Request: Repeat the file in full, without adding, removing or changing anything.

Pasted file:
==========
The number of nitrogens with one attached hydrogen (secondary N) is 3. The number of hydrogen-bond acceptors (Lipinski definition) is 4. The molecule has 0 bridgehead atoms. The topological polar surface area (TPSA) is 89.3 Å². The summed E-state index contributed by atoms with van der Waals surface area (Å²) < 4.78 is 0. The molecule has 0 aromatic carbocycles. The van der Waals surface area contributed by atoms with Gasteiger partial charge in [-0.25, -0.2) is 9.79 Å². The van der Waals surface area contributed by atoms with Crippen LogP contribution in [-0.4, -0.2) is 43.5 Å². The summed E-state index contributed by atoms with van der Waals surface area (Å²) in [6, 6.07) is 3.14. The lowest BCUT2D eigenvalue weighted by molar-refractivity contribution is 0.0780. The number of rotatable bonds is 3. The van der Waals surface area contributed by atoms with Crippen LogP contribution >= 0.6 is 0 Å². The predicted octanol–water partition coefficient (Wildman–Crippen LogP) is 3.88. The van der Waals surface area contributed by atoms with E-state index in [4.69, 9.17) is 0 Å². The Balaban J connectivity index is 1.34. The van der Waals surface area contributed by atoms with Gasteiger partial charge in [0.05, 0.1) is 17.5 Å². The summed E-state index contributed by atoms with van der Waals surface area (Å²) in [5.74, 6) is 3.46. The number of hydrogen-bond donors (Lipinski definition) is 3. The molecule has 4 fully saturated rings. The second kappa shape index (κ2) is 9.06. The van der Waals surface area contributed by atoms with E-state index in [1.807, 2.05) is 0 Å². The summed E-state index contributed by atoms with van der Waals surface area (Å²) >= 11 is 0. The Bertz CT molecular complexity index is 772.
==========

The number of nitrogens with one attached hydrogen (secondary N) is 3. The number of hydrogen-bond acceptors (Lipinski definition) is 4. The molecule has 0 bridgehead atoms. The topological polar surface area (TPSA) is 89.3 Å². The summed E-state index contributed by atoms with van der Waals surface area (Å²) < 4.78 is 0. The molecule has 0 aromatic carbocycles. The van der Waals surface area contributed by atoms with Gasteiger partial charge in [-0.25, -0.2) is 9.79 Å². The van der Waals surface area contributed by atoms with Crippen LogP contribution in [-0.4, -0.2) is 43.5 Å². The summed E-state index contributed by atoms with van der Waals surface area (Å²) in [6, 6.07) is 3.14. The lowest BCUT2D eigenvalue weighted by molar-refractivity contribution is 0.0780. The number of rotatable bonds is 3. The van der Waals surface area contributed by atoms with Crippen LogP contribution >= 0.6 is 0 Å². The predicted octanol–water partition coefficient (Wildman–Crippen LogP) is 3.88. The van der Waals surface area contributed by atoms with E-state index in [4.69, 9.17) is 0 Å². The Balaban J connectivity index is 1.34. The van der Waals surface area contributed by atoms with Gasteiger partial charge in [0.05, 0.1) is 17.5 Å². The summed E-state index contributed by atoms with van der Waals surface area (Å²) in [5.74, 6) is 3.46. The number of hydrogen-bond donors (Lipinski definition) is 3. The molecule has 4 fully saturated rings. The second kappa shape index (κ2) is 9.06. The van der Waals surface area contributed by atoms with E-state index in [1.807, 2.05) is 0 Å². The summed E-state index contributed by atoms with van der Waals surface area (Å²) >= 11 is 0. The Bertz CT molecular complexity index is 772.